Charles Griffin was a career soldier in the United States Army. He fought in the Eastern Theater of the Civil War, advancing to command a corps in the Army of the Potomac.

General Charles Griffin pictured as a Captain

Early Life

Griffin was born on December 18, 1825, in Granville, Ohio, the son of Apollos Griffin. He attended Kenyon College before receiving an appointment to the United States Military Academy in 1843. He graduated with the West Point Class of 1847, ranking 23rd out of 38 cadets in a class that included Romeyn Ayres, Ambrose Burnside, A.P. Hill, John Gibbon and Henry Heth. On graduation he was commissioned on July1, 1847 as a Brevet Second Lieutenant in the 2nd United States Artillery. He headed to Mexico, joining his regiment for the end of the war, and participating in the March on Puebla.

Between the Wars

Charles was promoted to First Lieutenant in 1849 and was stationed in New Mexico Territory. He served against the Navajo at Fort Defiance and Fort McHenry,  In 1857 he brought troops west from Carlisle Barracks to Fort Leavenworth, and was in garrison at Fort Independence, Massachusetts, Fort Snelling, Minnesota and Fort Riley, Kansas.  After a brief leave of absence he returned to West Point on September 11, 1860 as Assistant Instructor of Artillery.

The Secession Crisis was in full development by this time, and Griffin formed the West Point Battery from the Academy’s enlisted men. The battery would be officially designated as Battery D, 5th United States Artillery.

Griffin took a quick absence from the army to marry Sallie Carroll on December 10, 1861.

Civil War

Griffin was ordered to Washington with the West Point Battery at the end of January. He was promoted to captain in the Second Artillery on April 25, then transferred to the 5th Artillery on May 14. Griffin and the battery were engaged at the First Battle of Bull Run on July 21. He was given a promotion to Brevet Major for “Gallant and Meritorious Service” in the battle.

He continued to command the battery until June of 1862, when Griffin was commissioned as a Brigadier General of Volunteers and given command of the Second Brigade, First Division of the Fifth Corps. The brigade consisted of four regiments from four different states: Massachusetts, Michigan, New York and Pennsylvania. Another Massachusetts regiment was added in September. Griffin would temporarily move up to division command as needed, and even briefly commanded the Ffith Corps at the beginning of February 1863.

Griffin’s Brigade saw action in the:

Penninsular Campaign 1862

Battle of Mechanicsville, June 26, 1862
Battle of Gaines’s Mill, June 27, 1862
Battle of Malvern Hill, July 1, 1862
Action of Malvern Hill, Aug. 5, 1862

Northern Virginia Campaign 1862

Second Battle of Manassas, Aug. 30, 1862 (in reserve)

Maryland Campaign 1862

Battle of Antietam, Sep. 17, 1862 (lightly engaged)
Skirmish at Shepardstown, Sep. 19, 1862
March to Falmouth, Va., Nov., 1862

Rappahannock Campaign 1862-1863

Battle of Fredericksburg, Dec. 13, 1862
Battle of Chancellorsville, May 2‑4, 1863

Griffin was on sick leave from May 15 to July 2, returning to his command as the Battle of Gettysburg was underway. When he arrived some of his men took him from his horse and carried him to his tent on their shoulders.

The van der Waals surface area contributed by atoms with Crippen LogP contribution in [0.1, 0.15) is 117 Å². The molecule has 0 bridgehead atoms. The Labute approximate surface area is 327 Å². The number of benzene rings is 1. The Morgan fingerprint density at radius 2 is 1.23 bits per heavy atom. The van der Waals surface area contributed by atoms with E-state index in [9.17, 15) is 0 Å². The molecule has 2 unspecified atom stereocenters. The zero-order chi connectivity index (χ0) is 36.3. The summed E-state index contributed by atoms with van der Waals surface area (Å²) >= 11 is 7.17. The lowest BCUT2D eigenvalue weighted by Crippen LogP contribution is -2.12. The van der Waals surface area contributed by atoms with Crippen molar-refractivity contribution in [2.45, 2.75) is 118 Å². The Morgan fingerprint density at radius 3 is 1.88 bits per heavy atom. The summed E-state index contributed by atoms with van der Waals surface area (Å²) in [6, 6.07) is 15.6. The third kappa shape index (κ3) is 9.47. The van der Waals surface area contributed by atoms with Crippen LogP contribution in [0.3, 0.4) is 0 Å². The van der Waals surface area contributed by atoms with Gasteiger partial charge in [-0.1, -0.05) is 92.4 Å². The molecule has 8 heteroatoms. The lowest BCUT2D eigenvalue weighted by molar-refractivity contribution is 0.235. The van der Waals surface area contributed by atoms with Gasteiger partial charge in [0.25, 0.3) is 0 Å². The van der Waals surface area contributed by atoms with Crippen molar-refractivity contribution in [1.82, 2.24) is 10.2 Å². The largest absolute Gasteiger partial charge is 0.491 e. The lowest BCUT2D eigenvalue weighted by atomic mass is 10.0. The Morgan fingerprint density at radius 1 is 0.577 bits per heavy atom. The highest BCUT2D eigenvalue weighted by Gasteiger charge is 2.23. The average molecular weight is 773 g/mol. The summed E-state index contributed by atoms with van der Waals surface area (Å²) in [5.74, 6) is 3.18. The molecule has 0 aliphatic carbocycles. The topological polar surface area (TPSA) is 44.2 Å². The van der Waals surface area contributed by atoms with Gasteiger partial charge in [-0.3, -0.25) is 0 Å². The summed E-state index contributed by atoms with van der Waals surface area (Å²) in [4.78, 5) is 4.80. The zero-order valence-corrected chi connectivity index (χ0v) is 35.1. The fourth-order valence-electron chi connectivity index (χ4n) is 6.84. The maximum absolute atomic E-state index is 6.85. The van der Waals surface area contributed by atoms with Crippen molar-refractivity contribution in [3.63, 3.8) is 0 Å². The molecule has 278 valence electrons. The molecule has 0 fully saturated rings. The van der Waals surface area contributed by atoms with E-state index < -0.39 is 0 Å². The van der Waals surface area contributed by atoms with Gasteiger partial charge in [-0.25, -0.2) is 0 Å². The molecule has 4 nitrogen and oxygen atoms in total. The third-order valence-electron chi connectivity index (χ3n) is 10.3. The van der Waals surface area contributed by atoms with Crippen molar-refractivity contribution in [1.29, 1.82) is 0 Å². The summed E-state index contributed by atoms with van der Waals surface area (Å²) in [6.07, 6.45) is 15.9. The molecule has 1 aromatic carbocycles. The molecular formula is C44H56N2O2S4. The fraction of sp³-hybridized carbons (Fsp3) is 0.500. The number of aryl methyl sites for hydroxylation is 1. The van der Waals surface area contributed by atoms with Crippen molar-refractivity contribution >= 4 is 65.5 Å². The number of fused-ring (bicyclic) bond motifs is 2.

Gettysburg Campaign 1863

Battle of Gettysburg, July 2-3 1863

Mine Run Campaign 1864

He returned to sick leave from October 24 to November 3, 1863, and was then placed on court-martial duty until April 3, 1864. When he returned to the Army of the Potomac at the beginning of the Overland Campaign he was given command of the First Division of the Fifth Corps.

Overland Campaign 1864

Battle of the Wilderness, May 5‑6, 1864. Griffin was given a promotion to Brevet Lieutenant Colonel in the Regular Army for “Gallant and Meritorious Service” in the battle.
Battle of Spotsylvania Court House, May 9‑20, 1864
Battle of Jericho Ford, May 23, 1864
Battle of Bethesda Church, June 1‑4, 1864
Assault of Petersburg, June 18, 1864
Siege of Petersburg, June 18 to July 20, 1864, and Aug. 9, 1864, to Mar. 29
Battles on the Weldon Railroad, Aug. 18‑21, 1864. Griffin was given a promotion to Brevet Colonel in the Regular Army for “Gallant and Meritorious Service” in the battle.

Griffin was given a promotion to Brevet Major General in the Volunteer Army for “Conspicuous Gallantry” and for “Faithful Services” in the battles of the Overland Campaign.

Peebles’ Farm, Sep. 30, 1864
Movement to Hatcher’s Run, Oct. 27‑28, 1864
Destruction of Weldon Railroad to Meherrin River, Dec. 7‑10, 1864
Action of Hatcher’s Run, Feb. 7‑8, 1865
White Oak Ridge, Mar. 29‑31, 1865
Battle of Five Forks, Apr. 1, 1865.
Griffin took over Fifth Corps command when Sheridan relieved Gouverneur Warren during the battle.

Appomattox Campaign 1865

Pursuit of Rebel Army Apr. 3‑9
Appomattox Court House, Apr. 9, 1865
Griffin was one of the Commissioners to carry into effect the stipulations for the surrender.

Griffin was promoted to Major General in the Volunteer Army on July 12, 1865.


Commanded the District of Maine, August 10 – December 28, 1865

Griffin mustered out of the Volunteer Service on January 15, 1866. On July 28, 1866 he was appointed colonel of the 35th Infantry Regiment. On November 28, 1866 he was given command of the District of Texas. For ten days (September 5-15, 1867) he commanded the Fifth Military District.

Charles Griffin was just about to leave for New Orleans to take over the district from General Sheridan when he contracted Yellow Fever in Galveston. He died on September 15, 1867, at the age of 41, survived by his wife, Sallie. Griffin was buried in Oak Hill Cemetary in the District of Columbia.